Warren Buffett says he wants to spend Berkshire Hathaway Inc.’s growing pile of cash on a giant acquisition, but he doesn’t see that happening anytime soon.
“Prices are sky-high for businesses possessing decent long-term prospects,” Buffett wrote in his annual letter to investors, adding that will lead to buying more public stocks in 2019. “We continue, nevertheless, to hope for an elephant-sized acquisition.”
Berkshire’s cash pile rose to $112bn, showing how hard it’s been for Buffett to put money to work as fast as Berkshire accumulates it. The legendary investor made his name by consistently outpacing the broader market, but that’s become harder as Berkshire has grown.
While the company’s book value has increased at almost twice the rate of the S&P during his career, it has actually trailed the index over the last decade.
Read the letter below
An eye-popping $25 billion net loss in the quarter was driven by $27.6 billion in unrealized losses from the investment portfolio.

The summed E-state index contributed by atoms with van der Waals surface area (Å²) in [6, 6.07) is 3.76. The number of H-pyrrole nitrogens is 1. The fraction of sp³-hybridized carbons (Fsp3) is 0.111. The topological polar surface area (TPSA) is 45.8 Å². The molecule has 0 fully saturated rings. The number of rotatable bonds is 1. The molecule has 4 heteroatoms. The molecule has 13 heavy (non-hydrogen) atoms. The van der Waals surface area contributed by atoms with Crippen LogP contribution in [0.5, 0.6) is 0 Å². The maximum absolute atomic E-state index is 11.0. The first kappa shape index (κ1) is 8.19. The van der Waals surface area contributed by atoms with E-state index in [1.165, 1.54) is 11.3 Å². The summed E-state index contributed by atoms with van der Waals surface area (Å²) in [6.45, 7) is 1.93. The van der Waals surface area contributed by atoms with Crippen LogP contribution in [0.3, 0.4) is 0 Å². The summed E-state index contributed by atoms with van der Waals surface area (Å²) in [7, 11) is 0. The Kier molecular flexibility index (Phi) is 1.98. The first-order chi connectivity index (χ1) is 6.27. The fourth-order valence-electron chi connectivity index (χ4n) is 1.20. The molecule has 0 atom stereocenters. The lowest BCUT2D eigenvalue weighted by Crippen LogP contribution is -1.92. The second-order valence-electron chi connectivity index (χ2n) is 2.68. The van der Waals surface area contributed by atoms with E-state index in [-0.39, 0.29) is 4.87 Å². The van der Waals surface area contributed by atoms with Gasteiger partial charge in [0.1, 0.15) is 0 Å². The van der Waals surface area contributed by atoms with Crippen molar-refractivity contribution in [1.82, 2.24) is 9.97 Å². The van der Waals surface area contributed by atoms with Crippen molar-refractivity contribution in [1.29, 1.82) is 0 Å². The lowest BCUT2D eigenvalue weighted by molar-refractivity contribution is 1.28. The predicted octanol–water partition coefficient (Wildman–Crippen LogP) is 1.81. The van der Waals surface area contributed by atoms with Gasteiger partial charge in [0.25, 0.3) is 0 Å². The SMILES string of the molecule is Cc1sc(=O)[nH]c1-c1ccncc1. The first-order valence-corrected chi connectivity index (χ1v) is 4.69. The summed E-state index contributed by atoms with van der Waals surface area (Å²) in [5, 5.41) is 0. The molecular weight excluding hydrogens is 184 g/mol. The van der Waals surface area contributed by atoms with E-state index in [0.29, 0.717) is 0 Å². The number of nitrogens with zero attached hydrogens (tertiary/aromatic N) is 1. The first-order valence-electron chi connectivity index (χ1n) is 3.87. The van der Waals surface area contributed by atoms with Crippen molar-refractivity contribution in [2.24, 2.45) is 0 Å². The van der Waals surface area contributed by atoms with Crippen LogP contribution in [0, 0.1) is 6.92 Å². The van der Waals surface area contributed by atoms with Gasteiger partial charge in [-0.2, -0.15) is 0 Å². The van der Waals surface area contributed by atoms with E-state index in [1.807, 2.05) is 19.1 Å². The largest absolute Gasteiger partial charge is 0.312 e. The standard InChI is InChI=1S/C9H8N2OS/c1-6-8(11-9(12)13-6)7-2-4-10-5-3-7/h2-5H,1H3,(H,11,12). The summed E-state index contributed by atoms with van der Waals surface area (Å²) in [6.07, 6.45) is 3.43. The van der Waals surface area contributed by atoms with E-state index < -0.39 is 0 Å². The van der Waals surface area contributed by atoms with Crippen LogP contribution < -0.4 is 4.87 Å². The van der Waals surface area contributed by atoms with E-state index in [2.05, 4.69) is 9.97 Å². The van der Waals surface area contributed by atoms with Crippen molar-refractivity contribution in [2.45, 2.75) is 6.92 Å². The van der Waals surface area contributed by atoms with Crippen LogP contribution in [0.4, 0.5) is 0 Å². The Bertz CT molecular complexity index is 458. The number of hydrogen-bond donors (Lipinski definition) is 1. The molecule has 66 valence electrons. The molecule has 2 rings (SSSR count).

Buffett has warned investors to look more at underlying operating figures, as accounting rules now incorporate unrealised gains and losses from stocks into net income.
He said the volatile fourth quarter featured several days where Berkshire’s stock portfolio swung more than $4 billion. Berkshire felt the ripple effects from Kraft Heinz Co.’s $15.4bn writedown in the fourth quarter.
As its biggest shareholder, Buffett’s company took a $2.7bn markdown to its stake. Berkshire benefited from its railroad and energy businesses, which along with tax cuts helped boost overall operating results to $24.8bn in 2018.
The company’s insurance businesses posted an underwriting profit of $1.57bn last year, rebounding from a $2.2bn loss in 2017, the first in 15 years. That boosted overall operating earnings at the conglomerate 71% from a year earlier.